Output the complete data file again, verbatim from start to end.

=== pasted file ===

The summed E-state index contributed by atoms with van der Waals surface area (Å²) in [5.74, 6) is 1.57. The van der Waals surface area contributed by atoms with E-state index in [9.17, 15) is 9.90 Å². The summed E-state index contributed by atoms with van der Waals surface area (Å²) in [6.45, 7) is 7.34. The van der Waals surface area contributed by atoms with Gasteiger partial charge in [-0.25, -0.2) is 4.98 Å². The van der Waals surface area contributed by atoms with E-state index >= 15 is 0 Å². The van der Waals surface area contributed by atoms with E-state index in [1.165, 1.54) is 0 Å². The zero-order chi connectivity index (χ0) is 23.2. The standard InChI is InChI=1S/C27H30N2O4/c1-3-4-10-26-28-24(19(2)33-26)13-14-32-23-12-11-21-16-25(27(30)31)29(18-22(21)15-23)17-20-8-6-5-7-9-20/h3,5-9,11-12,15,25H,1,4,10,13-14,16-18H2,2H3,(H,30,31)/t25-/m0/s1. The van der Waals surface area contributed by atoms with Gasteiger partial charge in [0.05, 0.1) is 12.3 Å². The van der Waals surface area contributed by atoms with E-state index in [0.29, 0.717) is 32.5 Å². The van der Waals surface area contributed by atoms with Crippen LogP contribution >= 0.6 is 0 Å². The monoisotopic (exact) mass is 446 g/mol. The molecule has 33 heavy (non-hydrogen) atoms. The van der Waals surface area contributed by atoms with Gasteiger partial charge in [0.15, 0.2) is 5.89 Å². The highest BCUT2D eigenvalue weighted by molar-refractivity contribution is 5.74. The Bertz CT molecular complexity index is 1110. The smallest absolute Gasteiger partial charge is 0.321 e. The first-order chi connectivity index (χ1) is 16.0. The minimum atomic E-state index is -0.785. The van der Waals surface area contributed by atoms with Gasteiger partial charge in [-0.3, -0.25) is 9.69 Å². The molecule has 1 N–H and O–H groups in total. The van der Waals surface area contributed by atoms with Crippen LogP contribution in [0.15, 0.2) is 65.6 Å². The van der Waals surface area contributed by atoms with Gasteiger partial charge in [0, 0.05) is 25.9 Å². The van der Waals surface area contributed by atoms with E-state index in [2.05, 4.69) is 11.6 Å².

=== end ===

The summed E-state index contributed by atoms with van der Waals surface area (Å²) in [5.74, 6) is 1.57. The van der Waals surface area contributed by atoms with E-state index in [9.17, 15) is 9.90 Å². The summed E-state index contributed by atoms with van der Waals surface area (Å²) in [6.45, 7) is 7.34. The van der Waals surface area contributed by atoms with Gasteiger partial charge in [-0.25, -0.2) is 4.98 Å². The van der Waals surface area contributed by atoms with E-state index >= 15 is 0 Å². The van der Waals surface area contributed by atoms with E-state index in [1.165, 1.54) is 0 Å². The zero-order chi connectivity index (χ0) is 23.2. The standard InChI is InChI=1S/C27H30N2O4/c1-3-4-10-26-28-24(19(2)33-26)13-14-32-23-12-11-21-16-25(27(30)31)29(18-22(21)15-23)17-20-8-6-5-7-9-20/h3,5-9,11-12,15,25H,1,4,10,13-14,16-18H2,2H3,(H,30,31)/t25-/m0/s1. The van der Waals surface area contributed by atoms with Gasteiger partial charge in [0.05, 0.1) is 12.3 Å². The van der Waals surface area contributed by atoms with E-state index in [0.29, 0.717) is 32.5 Å². The van der Waals surface area contributed by atoms with Crippen LogP contribution >= 0.6 is 0 Å². The monoisotopic (exact) mass is 446 g/mol. The molecule has 33 heavy (non-hydrogen) atoms. The van der Waals surface area contributed by atoms with Gasteiger partial charge in [0.15, 0.2) is 5.89 Å². The highest BCUT2D eigenvalue weighted by molar-refractivity contribution is 5.74. The Bertz CT molecular complexity index is 1110. The smallest absolute Gasteiger partial charge is 0.321 e. The first-order chi connectivity index (χ1) is 16.0. The minimum atomic E-state index is -0.785. The van der Waals surface area contributed by atoms with Gasteiger partial charge in [-0.3, -0.25) is 9.69 Å². The molecule has 1 N–H and O–H groups in total. The van der Waals surface area contributed by atoms with Crippen LogP contribution in [0.15, 0.2) is 65.6 Å². The van der Waals surface area contributed by atoms with Gasteiger partial charge in [0, 0.05) is 25.9 Å². The van der Waals surface area contributed by atoms with E-state index in [2.05, 4.69) is 11.6 Å².